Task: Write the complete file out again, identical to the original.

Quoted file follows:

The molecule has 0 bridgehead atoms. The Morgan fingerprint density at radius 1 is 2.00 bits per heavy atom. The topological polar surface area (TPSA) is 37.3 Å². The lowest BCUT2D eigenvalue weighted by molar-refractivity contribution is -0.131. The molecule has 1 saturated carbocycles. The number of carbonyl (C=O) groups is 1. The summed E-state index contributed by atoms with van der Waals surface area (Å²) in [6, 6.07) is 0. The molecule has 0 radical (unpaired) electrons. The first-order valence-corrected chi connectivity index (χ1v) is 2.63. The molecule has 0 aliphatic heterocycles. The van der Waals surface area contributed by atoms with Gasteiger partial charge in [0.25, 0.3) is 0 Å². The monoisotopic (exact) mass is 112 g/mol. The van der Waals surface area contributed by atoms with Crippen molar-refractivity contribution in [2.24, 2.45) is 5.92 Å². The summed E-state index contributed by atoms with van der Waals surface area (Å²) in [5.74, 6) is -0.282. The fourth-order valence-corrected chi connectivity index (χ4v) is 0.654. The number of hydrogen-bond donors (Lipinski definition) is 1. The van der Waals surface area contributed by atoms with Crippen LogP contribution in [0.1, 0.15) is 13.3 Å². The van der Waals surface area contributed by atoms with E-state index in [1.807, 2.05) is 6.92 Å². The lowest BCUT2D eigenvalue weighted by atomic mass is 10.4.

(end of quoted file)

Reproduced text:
The molecule has 0 bridgehead atoms. The Morgan fingerprint density at radius 1 is 2.00 bits per heavy atom. The topological polar surface area (TPSA) is 37.3 Å². The lowest BCUT2D eigenvalue weighted by molar-refractivity contribution is -0.131. The molecule has 1 saturated carbocycles. The number of carbonyl (C=O) groups is 1. The summed E-state index contributed by atoms with van der Waals surface area (Å²) in [6, 6.07) is 0. The molecule has 0 radical (unpaired) electrons. The first-order valence-corrected chi connectivity index (χ1v) is 2.63. The molecule has 0 aliphatic heterocycles. The van der Waals surface area contributed by atoms with Gasteiger partial charge in [0.25, 0.3) is 0 Å². The monoisotopic (exact) mass is 112 g/mol. The van der Waals surface area contributed by atoms with Crippen molar-refractivity contribution in [2.24, 2.45) is 5.92 Å². The summed E-state index contributed by atoms with van der Waals surface area (Å²) in [5.74, 6) is -0.282. The fourth-order valence-corrected chi connectivity index (χ4v) is 0.654. The number of hydrogen-bond donors (Lipinski definition) is 1. The van der Waals surface area contributed by atoms with Crippen LogP contribution in [0.1, 0.15) is 13.3 Å². The van der Waals surface area contributed by atoms with E-state index in [1.807, 2.05) is 6.92 Å². The lowest BCUT2D eigenvalue weighted by atomic mass is 10.4.